The logistics of the conference are becoming more obscure by the minute. A circular in the past couple of weeks from Labor head office says branch observers won’t be allowed in the conference hall, and will have to watch the event on a television feed in another location, for logistical reasons.

It’s not clear where the observers would watch the television feed. Perhaps the exhibition hall next to the main conference hall?

I’ve been on the case for a week or two, but I’m having difficulty getting a straight answer from anyone about the logistics of the conference. Will it be held in the major conference location, the Convention Centre, where the the Labor Party federal conference was held? With a bit of a push you could squeeze perhaps 1100 or 1200 people into that location, allowing room for the delegates and about 200 seats at the back for observers to look down on the event. If the logistics problems cited by head office are real, that mightn’t be too bad.

I’ve raised the question with quite a number of people who should know, or who should find out pronto, and I’m having difficulty getting a clear answer.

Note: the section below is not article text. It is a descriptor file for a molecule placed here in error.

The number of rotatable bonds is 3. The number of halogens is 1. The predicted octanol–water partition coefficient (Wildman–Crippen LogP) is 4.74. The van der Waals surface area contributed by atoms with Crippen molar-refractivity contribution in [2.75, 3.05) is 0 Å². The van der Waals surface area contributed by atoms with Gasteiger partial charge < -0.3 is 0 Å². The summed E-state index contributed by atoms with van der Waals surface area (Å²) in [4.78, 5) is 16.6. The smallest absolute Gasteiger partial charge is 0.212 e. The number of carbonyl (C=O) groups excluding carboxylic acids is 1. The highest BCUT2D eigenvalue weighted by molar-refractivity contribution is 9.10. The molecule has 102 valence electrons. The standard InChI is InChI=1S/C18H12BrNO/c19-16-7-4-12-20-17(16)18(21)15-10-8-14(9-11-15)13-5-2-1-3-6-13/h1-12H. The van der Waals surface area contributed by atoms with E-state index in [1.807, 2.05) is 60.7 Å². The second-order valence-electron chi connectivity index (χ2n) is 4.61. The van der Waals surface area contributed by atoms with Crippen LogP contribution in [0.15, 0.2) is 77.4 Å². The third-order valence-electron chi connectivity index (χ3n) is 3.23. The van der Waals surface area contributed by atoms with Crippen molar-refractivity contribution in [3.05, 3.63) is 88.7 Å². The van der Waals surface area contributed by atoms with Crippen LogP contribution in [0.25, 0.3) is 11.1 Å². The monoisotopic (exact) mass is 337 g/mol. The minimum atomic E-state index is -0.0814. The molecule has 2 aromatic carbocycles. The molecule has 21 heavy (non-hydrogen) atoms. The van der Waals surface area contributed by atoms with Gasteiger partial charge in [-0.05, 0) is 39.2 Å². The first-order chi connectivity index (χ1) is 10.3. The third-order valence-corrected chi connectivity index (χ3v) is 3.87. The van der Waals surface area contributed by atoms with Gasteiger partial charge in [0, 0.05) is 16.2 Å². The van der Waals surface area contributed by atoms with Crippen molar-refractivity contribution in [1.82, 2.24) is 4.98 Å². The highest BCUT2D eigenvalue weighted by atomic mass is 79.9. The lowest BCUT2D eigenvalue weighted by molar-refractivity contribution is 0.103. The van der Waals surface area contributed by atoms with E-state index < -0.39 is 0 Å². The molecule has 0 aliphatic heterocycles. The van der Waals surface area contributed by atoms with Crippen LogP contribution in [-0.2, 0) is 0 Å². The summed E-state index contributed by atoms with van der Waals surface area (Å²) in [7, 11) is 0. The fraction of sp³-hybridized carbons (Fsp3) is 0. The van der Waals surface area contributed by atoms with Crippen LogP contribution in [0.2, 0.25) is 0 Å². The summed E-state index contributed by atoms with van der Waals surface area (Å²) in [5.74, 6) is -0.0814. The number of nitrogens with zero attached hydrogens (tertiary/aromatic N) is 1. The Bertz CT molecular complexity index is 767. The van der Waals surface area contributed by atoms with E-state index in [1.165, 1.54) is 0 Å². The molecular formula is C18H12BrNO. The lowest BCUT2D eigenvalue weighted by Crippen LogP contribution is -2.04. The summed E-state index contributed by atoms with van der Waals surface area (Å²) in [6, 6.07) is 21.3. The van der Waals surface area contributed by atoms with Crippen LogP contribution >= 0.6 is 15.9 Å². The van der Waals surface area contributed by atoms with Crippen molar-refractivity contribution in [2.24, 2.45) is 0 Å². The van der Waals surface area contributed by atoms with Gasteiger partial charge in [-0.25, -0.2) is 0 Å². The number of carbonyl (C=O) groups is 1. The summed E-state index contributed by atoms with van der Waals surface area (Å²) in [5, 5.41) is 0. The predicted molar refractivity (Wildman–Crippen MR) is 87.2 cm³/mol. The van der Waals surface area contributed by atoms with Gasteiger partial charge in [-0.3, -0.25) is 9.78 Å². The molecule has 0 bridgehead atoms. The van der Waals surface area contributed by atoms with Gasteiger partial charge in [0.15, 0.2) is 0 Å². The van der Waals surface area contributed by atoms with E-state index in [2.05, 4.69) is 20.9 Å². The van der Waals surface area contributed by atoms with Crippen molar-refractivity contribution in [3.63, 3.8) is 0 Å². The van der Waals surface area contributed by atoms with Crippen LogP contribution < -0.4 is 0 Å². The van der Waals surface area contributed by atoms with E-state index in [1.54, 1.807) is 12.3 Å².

The alternative venues at Darling Harbour are mostly flat exhibition halls, which could easily be adjusted for a bigger number if that was required, but these venues have the great disadvantage that they’re flat and observers wouldn’t be able to see much.

Insisting on a proper location and logistics for the Labor conference isn’t Bob Gould making a mountain out of a molehill. It’s a very serious question because the privatisers would be favoured by a Labor conference strangled in such a way that the ranks of the party can’t express their views to the conference.

The Darling Harbour Convention Centre as a venue

The use of the Darling Harbour Convention Centre as a venue for a mass Labor Party state conference is highly problematic for other reasons as well.